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Dual citizenship law lives on

SLOVAK citizens who acquire citizenship with another country will continue to lose their Slovak passport, as the Constitutional Court dismissed a motion brought by a group of MPs over the constitutionality of the amendment to the State Citizenship Act, which prohibits Slovaks from having dual citizenship.

Interior Minister Robert Kaliňák is working on a new amendment.(Source: SME)

SLOVAK citizens who acquire citizenship with another country will continue to lose their Slovak passport, as the Constitutional Court dismissed a motion brought by a group of MPs over the constitutionality of the amendment to the State Citizenship Act, which prohibits Slovaks from having dual citizenship.

The court at its September 17 session did not say whether or not the law passed under the first government of Robert Fico in 2010 is in line with the constitution, but dismissed the measure due to procedural reasons, since the majority of judges - seven of the 11 judges present at the session - did not vote for the motion, the SITA newswire reported.

The deputies are now considering taking the law to the International Court for Human rights.
“Perhaps the judges of the Constitutional Court do not have an opinion over this issue, while Slovak citizens are losing their citizenship against their will,” said Gáborl Gál, the legal representative of the group that submitted the appeal, as quoted by SITA, adding that further steps will be taken at home and internationally.

Altogether 886 people have been deprived of their Slovak citizenship since the amendment, adopted in response to the Hungarian Dual Citizenship Act, which cleared the path for ethnic Hungarians living abroad to gain Hungarian citizenship, went into effect, while most of them were granted citizenship in the Czech Republic, followed by Germany, Austria and Hungary.

A group of Slovak parliamentary MPs challenged the law in 2011.

The Interior Ministry, however, says it is working on an amendment to the law that would set milder conditions for people with dual citizenship.

It could allow people to retain their Slovak passport, for example, but only if they have permanent residency in the country that granted them their citizenship, SITA wrote.

Fewer judges

The Constitutional Court currently has only 11 of the regular 13 judges, while in order for the court to pass a negative or positive ruling, votes from a majority of at least seven judges are needed.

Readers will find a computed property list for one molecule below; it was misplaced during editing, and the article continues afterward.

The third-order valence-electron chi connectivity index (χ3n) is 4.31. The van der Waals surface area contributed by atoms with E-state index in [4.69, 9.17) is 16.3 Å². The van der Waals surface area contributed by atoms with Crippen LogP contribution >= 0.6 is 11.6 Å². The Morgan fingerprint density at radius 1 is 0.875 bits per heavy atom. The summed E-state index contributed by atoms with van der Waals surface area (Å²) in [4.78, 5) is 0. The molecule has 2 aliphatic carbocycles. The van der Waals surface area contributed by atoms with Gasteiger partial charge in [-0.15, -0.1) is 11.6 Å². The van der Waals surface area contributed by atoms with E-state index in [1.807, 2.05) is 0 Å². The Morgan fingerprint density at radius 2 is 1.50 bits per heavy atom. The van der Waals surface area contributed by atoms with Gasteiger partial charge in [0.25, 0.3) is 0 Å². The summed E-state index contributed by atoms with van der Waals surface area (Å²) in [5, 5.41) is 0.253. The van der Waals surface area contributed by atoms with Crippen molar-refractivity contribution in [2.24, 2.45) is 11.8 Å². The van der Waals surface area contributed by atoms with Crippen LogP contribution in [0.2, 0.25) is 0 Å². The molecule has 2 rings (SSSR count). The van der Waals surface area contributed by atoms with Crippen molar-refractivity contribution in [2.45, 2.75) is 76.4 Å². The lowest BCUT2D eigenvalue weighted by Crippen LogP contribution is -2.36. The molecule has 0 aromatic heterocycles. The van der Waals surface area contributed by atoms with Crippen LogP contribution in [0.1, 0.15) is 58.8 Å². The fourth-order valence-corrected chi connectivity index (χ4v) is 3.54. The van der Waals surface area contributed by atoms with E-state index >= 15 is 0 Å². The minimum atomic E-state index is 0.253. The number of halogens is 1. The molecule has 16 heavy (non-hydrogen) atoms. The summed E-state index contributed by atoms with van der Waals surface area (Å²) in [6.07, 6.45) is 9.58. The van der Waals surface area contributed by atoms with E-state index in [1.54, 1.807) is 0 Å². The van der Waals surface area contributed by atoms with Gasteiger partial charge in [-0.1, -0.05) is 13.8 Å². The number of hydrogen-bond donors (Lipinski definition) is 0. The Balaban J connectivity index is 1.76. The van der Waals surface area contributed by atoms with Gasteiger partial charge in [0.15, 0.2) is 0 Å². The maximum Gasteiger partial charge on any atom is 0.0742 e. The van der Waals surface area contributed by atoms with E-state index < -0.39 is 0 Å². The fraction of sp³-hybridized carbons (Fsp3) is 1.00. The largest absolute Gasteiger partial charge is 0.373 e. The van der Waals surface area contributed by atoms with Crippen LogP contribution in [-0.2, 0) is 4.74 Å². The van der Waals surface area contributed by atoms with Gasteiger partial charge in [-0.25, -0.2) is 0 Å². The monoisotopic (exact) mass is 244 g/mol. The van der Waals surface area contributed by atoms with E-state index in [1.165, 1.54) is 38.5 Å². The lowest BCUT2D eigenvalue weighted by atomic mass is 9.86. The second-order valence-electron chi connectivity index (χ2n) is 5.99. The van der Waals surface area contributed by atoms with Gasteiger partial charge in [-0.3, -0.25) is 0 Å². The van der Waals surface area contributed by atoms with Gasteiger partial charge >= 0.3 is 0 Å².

Earlier this year, President Andrej Kiska appointed only one of the six candidates offered by the ruling Smer to fill the three vacant posts in the court, arguing that the other candidates had no previous experience with constitutional law. The president requested parliament to elect new candidates, but Speaker of Parliament Pavol Paška has not announced new elections, SITA reported.

The history of the citizenship law

In the spring of 2010, Viktor Orbán became Hungary’s prime minister after his Fidesz party won a constitutional majority in the Hungarian parliament. One of the first actions that Orbán’s government took following the election was to pass a law that made it easier for ethnic Hungarians living outside Hungary to acquire Hungarian citizenship.

The Slovak government under Robert Fico, which then included the nationalist Slovak National Party (SNS) as well as Fico’s Smer party and the Movement for a Democratic Slovakia (HZDS), responded to the Hungarian law by passing an amendment to Slovakia’s Citizenship Act that allows the state to strip anyone who acquires the citizenship of another country of their Slovak citizenship. The new rules came into effect on July 17, 2010.

In September 2011, 44 MPs all together signed a petition proposing to challenge the law at the Constitutional Court. They argued that the law is unconstitutional because it strips people of their citizenship against their will. The MPs asked the court to review the law’s constitutionality and stop it from being enforced. The court dismissed the latter request, SITA wrote.

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